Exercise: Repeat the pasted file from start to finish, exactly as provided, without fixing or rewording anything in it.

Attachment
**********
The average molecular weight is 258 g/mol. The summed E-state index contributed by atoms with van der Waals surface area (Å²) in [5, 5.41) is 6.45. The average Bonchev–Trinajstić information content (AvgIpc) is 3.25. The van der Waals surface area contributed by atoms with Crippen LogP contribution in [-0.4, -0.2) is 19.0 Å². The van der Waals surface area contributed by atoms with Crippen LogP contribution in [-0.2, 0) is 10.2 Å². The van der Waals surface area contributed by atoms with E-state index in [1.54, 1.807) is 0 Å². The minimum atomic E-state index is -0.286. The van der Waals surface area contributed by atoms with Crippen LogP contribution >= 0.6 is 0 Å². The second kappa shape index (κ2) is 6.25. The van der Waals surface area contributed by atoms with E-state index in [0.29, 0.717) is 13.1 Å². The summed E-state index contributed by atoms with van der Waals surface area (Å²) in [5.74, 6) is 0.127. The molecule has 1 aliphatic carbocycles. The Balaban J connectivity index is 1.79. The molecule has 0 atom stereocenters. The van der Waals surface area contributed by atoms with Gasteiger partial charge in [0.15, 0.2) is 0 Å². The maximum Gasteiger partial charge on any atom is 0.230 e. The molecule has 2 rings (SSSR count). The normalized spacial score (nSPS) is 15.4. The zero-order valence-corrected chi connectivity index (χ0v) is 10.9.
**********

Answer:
The average molecular weight is 258 g/mol. The summed E-state index contributed by atoms with van der Waals surface area (Å²) in [5, 5.41) is 6.45. The average Bonchev–Trinajstić information content (AvgIpc) is 3.25. The van der Waals surface area contributed by atoms with Crippen LogP contribution in [-0.4, -0.2) is 19.0 Å². The van der Waals surface area contributed by atoms with Crippen LogP contribution in [-0.2, 0) is 10.2 Å². The van der Waals surface area contributed by atoms with E-state index in [1.54, 1.807) is 0 Å². The minimum atomic E-state index is -0.286. The van der Waals surface area contributed by atoms with Crippen LogP contribution >= 0.6 is 0 Å². The second kappa shape index (κ2) is 6.25. The van der Waals surface area contributed by atoms with E-state index in [0.29, 0.717) is 13.1 Å². The summed E-state index contributed by atoms with van der Waals surface area (Å²) in [5.74, 6) is 0.127. The molecule has 1 aliphatic carbocycles. The Balaban J connectivity index is 1.79. The molecule has 0 atom stereocenters. The van der Waals surface area contributed by atoms with Gasteiger partial charge in [0.15, 0.2) is 0 Å². The maximum Gasteiger partial charge on any atom is 0.230 e. The molecule has 2 rings (SSSR count). The normalized spacial score (nSPS) is 15.4. The zero-order valence-corrected chi connectivity index (χ0v) is 10.9.